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Purchasing a first home can be one of the most exciting experiences in life. But, if you’re not familiar with the home buying process, the experience can be akin to doing a belly flop into the middle of the ocean. So, whether you’re considering a modest starter home or a five-bedroom house in a posh neighborhood, you’ll do well to familiarize yourself with the ins and outs of buying a home.

Ask plenty of questions. Begin by quizzing your friends and family who have recently bought a home. Did they do something they shouldn’t have; should they have done something they didn’t? Besides offering some good general information, they can provide you with real estate agent and lender referrals.

Call your financial institution to learn of possible home buying seminars, or look in your local newspaper for sessions hosted by community groups. These educational sessions are usually offered for free or for a nominal cost. And they often feature a speaker with a financial background who can, in addition to explaining the home buying process, offer strategies for budgeting and improving credit scores.

Your local book bookstore is always a good resource. If you’d rather learn about the process from your desk, consider online sources such as the U.S. Department of Housing and Urban Development’s Web site, which offers information geared toward the first time homebuyer.

Understand your finances. So the handsome colonial you’ve been admiring for the last year has been put on the market. Before you put your big toe over the threshold, calculate how much you can spend on a home. Shopping for unaffordable homes is an exercise in futility and a real spirit dampener. By learning how much house you can realistically afford, you can pour your time and energy into finding the ideal home in your price range.

The rule of thumb says your house payment shouldn’t exceed 28 percent of your income. In other words, if your annual household income is $70,000, your monthly house payment shouldn’t be any more than $1,633. This amount should not only include your mortgage, but your property taxes, homeowner’s insurance and private mortgage insurance (providing you have less than a 20 percent down payment), and any association fees. You’ll also want to figure in the cost of yearly maintenance, which is about 3 percent of the home’s total value.

Phone your local property appraiser’s office for an estimate on property taxes on the homes in your price range. When you phone an insurance company to inquire how much it will cost to insure the home, have details ready such as the address, square footage, and the distance to the nearest fire department.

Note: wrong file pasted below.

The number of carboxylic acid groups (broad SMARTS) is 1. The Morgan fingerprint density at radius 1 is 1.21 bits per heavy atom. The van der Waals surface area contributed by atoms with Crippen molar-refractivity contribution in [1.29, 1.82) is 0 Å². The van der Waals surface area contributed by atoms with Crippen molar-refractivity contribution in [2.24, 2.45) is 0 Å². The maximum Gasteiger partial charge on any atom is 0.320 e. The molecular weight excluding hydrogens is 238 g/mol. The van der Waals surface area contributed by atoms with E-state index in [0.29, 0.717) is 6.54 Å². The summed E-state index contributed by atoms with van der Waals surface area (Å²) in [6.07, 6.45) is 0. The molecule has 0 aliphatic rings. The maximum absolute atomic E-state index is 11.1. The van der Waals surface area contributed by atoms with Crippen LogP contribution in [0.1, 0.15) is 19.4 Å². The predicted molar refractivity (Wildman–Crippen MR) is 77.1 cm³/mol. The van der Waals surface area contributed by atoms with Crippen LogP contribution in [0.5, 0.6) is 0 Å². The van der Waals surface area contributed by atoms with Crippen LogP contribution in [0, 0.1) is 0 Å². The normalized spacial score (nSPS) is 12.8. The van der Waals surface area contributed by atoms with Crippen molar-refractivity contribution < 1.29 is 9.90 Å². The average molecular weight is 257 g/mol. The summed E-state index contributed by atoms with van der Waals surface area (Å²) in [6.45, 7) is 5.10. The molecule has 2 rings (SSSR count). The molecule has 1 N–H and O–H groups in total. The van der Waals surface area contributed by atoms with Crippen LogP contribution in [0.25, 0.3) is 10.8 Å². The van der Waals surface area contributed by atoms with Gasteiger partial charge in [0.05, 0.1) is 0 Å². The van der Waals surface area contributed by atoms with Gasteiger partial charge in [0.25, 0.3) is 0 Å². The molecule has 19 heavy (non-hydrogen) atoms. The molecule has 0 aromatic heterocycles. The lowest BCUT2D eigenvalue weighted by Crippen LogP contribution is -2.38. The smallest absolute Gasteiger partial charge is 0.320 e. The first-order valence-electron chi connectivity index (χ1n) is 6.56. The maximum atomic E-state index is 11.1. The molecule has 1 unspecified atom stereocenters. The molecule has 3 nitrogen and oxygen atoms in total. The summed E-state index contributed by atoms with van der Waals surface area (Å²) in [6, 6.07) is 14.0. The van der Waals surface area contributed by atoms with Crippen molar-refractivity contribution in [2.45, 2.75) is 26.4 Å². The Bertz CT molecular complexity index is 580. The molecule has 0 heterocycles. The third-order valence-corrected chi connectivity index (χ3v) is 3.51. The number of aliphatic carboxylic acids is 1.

Even though your yearly income will grow over time, you may wish allot a smaller percentage of your income to your housing expenses, if, for instance, you plan to have children, or you’re late on paying into your retirement fund and want to increase your contributions to make up for lost time. You can reduce your monthly mortgage payments by putting a substantial down payment on your house, or by buying a more modest house until you’re financially ready to shoulder a large mortgage.

Order your credit reports. About the same time you figure out how much you can spend on a house, you’ll want to order copies of your credit report from each of the three credit reporting bureaus (Equifax, TransUnion, and Experian). Examine your report for things like accounts that belong to someone else and closed lines of credit that are still being reported as open.

If your credit has some blemishes, you may want to put off purchasing a home until you clean up your credit rating. Making your car payments on time for at least three consecutive months and paying down credit card debt will help demonstrate to creditors that you’re responsible enough to take on the responsibility of a mortgage. With an improved credit standing, you’ll have a better chance of qualifying for a reasonable interest rate.

Lenders like to see a debt-to-income ratio of less than 36 percent, depending on the lender. That means that no more than 36 percent of your pretax income should go to paying your mortgage, credit cards, alimony, student loans, and auto loans.(You still may qualify at a higher debit to income ratio, but you’ll likely feel financially squeezed.)